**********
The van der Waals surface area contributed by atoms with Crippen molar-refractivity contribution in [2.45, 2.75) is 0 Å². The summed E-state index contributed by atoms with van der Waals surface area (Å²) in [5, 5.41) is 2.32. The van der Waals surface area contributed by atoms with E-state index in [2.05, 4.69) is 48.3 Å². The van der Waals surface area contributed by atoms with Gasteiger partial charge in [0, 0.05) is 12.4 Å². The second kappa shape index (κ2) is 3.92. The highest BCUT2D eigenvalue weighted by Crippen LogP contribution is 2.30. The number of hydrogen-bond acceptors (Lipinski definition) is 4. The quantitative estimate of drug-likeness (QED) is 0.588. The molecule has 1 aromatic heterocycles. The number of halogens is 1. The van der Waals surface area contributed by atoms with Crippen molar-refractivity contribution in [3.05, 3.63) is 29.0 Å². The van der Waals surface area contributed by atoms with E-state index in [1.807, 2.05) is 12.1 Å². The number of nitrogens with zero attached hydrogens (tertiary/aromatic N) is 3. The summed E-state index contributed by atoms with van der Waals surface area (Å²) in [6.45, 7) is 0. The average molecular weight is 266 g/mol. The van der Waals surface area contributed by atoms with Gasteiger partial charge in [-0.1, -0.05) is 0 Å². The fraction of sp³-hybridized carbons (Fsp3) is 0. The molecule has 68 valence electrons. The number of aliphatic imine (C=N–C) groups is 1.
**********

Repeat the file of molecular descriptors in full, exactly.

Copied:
The van der Waals surface area contributed by atoms with Crippen molar-refractivity contribution in [2.45, 2.75) is 0 Å². The summed E-state index contributed by atoms with van der Waals surface area (Å²) in [5, 5.41) is 2.32. The van der Waals surface area contributed by atoms with E-state index in [2.05, 4.69) is 48.3 Å². The van der Waals surface area contributed by atoms with Gasteiger partial charge in [0, 0.05) is 12.4 Å². The second kappa shape index (κ2) is 3.92. The highest BCUT2D eigenvalue weighted by Crippen LogP contribution is 2.30. The number of hydrogen-bond acceptors (Lipinski definition) is 4. The quantitative estimate of drug-likeness (QED) is 0.588. The molecule has 1 aromatic heterocycles. The number of halogens is 1. The van der Waals surface area contributed by atoms with Crippen molar-refractivity contribution in [3.05, 3.63) is 29.0 Å². The van der Waals surface area contributed by atoms with E-state index in [1.807, 2.05) is 12.1 Å². The number of nitrogens with zero attached hydrogens (tertiary/aromatic N) is 3. The summed E-state index contributed by atoms with van der Waals surface area (Å²) in [6.45, 7) is 0. The average molecular weight is 266 g/mol. The van der Waals surface area contributed by atoms with Gasteiger partial charge in [-0.1, -0.05) is 0 Å². The fraction of sp³-hybridized carbons (Fsp3) is 0. The molecule has 68 valence electrons. The number of aliphatic imine (C=N–C) groups is 1.